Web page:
Washington, DC—“Everyone is a stakeholder,” according to a new report about documentary film, State of the Field: A Report from the Documentary Sustainability Summit. While more documentaries are created and viewed than ever before, the field is being buffeted by ever-shifting cultural and business environments that threaten its viability. This report issued by the National Endowment for the Arts (NEA), in partnership with the International Documentary Association (IDA), seeks to chart a course towards a sustainable future by calling out key challenges, illuminating those challenges through case studies, and offering actions that can strengthen the field and support filmmakers.
“I look forward to seeing this report serve as a roadmap towards strengthening the field for documentary professionals,” said NEA Director of Media Arts Jax Deluca. “By sharing these findings with a national audience, we want to encourage new cross-sector partnerships and improve the policies and systems that impact the livelihoods of professionals at all levels of the documentary film ecosystem.”
“There are no easy answers to the challenges faced by many in the documentary field,” said Simon Kilmurry, executive director of the IDA. “But we hope that these open and solution-oriented conversations build a stronger documentary field that not only survives but thrives.”
State of the Field: A Report from the Documentary Sustainability Summit emerged from a February 10, 2017 convening of the documentary community, as well as leaders from government and the arts. Among the 80 summit participants were leading documentary filmmakers, producers, distributors, film festival representatives, and funders. The February summit and report are part of an NEA effort to fortify the documentary ecosystem that also includes a series of free webinars featuring conversations with guest presenters who will expand on issues identified in the report.
State of the Field: A Report from the Documentary Sustainability Summit is a rallying call to those involved in the multi-faceted documentary sector. The report urges
- More cross-sector collaborations, especially with technology companies, to access resources, expand peer networks, and amplify field resilience
- New or adaptable business models that offer better compensation to filmmakers
- Greater understanding and deeper engagement with public officials
- Recognition of the primacy of research in persuasive communication
Four case studies provide real world examples of successfully managing some of the cited challenges. A collection of other resources completes the report, all serving to shape “a forward-thinking future that re-envisions current systems.”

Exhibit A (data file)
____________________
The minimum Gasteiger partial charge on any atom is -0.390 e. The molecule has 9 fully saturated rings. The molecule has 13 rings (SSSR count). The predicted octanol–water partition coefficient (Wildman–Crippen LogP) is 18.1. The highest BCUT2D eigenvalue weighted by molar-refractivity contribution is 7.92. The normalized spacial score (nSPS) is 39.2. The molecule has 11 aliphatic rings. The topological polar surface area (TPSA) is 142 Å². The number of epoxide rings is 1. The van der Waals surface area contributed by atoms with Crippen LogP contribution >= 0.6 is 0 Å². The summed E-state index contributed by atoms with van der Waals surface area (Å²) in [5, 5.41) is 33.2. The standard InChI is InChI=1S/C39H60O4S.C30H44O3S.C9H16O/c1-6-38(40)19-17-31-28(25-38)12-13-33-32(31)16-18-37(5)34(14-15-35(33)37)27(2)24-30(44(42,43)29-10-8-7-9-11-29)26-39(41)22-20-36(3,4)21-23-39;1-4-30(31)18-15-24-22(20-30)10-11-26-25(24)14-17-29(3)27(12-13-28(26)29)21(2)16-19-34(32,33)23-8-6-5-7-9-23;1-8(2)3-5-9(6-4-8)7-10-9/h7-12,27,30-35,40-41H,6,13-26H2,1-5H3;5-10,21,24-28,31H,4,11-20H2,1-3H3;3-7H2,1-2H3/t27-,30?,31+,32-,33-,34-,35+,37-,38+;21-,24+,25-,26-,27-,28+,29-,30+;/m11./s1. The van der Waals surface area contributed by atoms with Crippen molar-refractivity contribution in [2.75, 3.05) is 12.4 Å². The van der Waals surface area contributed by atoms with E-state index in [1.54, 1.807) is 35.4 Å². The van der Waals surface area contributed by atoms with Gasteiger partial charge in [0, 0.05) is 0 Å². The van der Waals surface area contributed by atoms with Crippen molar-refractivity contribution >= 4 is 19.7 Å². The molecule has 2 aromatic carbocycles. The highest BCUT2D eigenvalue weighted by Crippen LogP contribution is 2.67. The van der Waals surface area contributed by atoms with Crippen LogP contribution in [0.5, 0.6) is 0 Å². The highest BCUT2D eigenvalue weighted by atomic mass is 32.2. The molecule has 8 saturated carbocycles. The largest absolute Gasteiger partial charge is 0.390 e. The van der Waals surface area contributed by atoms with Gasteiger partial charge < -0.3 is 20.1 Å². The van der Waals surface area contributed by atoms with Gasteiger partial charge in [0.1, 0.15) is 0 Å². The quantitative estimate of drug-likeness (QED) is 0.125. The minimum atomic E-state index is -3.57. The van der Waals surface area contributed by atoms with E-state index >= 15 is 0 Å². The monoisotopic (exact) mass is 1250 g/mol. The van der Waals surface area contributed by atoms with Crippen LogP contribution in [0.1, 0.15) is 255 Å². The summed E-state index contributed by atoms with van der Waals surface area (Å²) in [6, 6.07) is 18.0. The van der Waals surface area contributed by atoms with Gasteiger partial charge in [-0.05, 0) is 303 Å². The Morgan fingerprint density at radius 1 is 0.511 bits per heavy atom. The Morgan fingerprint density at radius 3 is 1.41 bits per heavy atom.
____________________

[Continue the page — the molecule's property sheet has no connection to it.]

The NEA will offer four free webinars that provide opportunities for the public to engage with experts in the field such as Cynthia Lopez, former NYC film commissioner; Sarah Wolozin, director of MIT Open Doc Lab; and Sue Shardt, CEO of the Association for Independents in Radio. Webinar topics are:
- Report Overview: State of the Documentary Field on Thursday, August 10
- Building Resiliency: Emerging Forms & Collaborative Networks on Tuesday, September 5
- Supporting Independent Productions: Film Rebate & Tax Incentive Programs on Thursday, September 21
- Strengthening Communities: Regional Programs & Public Broadcast Initiatives on Thursday, October 12
All webinars take place from 3:00 to 4:00 pm Eastern Daylight Time. All guest presenters, session descriptions, and registration details are here.
The NEA supports the creation, distribution and presentation of documentary and other media forms primarily through the Media Arts office. Supported projects range from national broadcasts of programs on public television seen by millions of people across the country to the creation of films about people and cultures, to film festivals and educational activities held in communities small and large.
About the National Endowment for the Arts
Established by Congress in 1965, the NEA is the independent federal agency whose funding and support gives Americans the opportunity to participate in the arts, exercise their imaginations, and develop their creative capacities. Through partnerships with state arts agencies, local leaders, other federal agencies, and the philanthropic sector, the NEA supports arts learning, affirms and celebrates America’s rich and diverse cultural heritage, and extends its work to promote equal access to the arts in every community across America. More is at arts.gov.
About the International Documentary Association
Documentary storytelling expands our understanding of shared human experience, fostering an informed, compassionate, and connected world. The International Documentary Association (IDA) is dedicated to building and serving the needs of a thriving documentary culture. Through its programs - including filmmaker services, education, advocacy, publications and funding - the IDA provides resources, creates community, and defends rights and freedoms for documentary artists, activists, and journalists. Follow us at: documentary.org | twitter.com/IDAorg | facebook.com/documentary.org.
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